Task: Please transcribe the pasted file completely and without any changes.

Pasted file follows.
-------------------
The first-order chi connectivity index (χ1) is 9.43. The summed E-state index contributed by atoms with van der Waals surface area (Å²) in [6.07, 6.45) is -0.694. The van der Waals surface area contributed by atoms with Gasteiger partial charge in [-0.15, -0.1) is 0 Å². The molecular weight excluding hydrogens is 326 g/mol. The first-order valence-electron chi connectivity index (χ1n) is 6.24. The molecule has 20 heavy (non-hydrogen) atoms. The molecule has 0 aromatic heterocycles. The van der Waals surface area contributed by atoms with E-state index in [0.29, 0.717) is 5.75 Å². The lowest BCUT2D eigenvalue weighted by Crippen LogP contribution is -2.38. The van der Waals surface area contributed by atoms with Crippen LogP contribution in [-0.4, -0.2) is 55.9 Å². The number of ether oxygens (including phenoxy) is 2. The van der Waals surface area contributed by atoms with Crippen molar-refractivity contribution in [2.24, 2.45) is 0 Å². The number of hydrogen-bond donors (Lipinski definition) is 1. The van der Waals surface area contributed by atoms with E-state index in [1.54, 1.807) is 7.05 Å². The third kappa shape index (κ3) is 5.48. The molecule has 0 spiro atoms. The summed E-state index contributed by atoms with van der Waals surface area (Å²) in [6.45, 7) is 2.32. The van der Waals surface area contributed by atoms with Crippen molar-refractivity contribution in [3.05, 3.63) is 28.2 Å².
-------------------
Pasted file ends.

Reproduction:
The first-order chi connectivity index (χ1) is 9.43. The summed E-state index contributed by atoms with van der Waals surface area (Å²) in [6.07, 6.45) is -0.694. The van der Waals surface area contributed by atoms with Gasteiger partial charge in [-0.15, -0.1) is 0 Å². The molecular weight excluding hydrogens is 326 g/mol. The first-order valence-electron chi connectivity index (χ1n) is 6.24. The molecule has 20 heavy (non-hydrogen) atoms. The molecule has 0 aromatic heterocycles. The van der Waals surface area contributed by atoms with E-state index in [0.29, 0.717) is 5.75 Å². The lowest BCUT2D eigenvalue weighted by Crippen LogP contribution is -2.38. The van der Waals surface area contributed by atoms with Crippen LogP contribution in [-0.4, -0.2) is 55.9 Å². The number of ether oxygens (including phenoxy) is 2. The van der Waals surface area contributed by atoms with Crippen molar-refractivity contribution in [2.24, 2.45) is 0 Å². The number of hydrogen-bond donors (Lipinski definition) is 1. The van der Waals surface area contributed by atoms with E-state index in [1.54, 1.807) is 7.05 Å². The third kappa shape index (κ3) is 5.48. The molecule has 0 spiro atoms. The summed E-state index contributed by atoms with van der Waals surface area (Å²) in [6.45, 7) is 2.32. The van der Waals surface area contributed by atoms with Crippen molar-refractivity contribution in [3.05, 3.63) is 28.2 Å².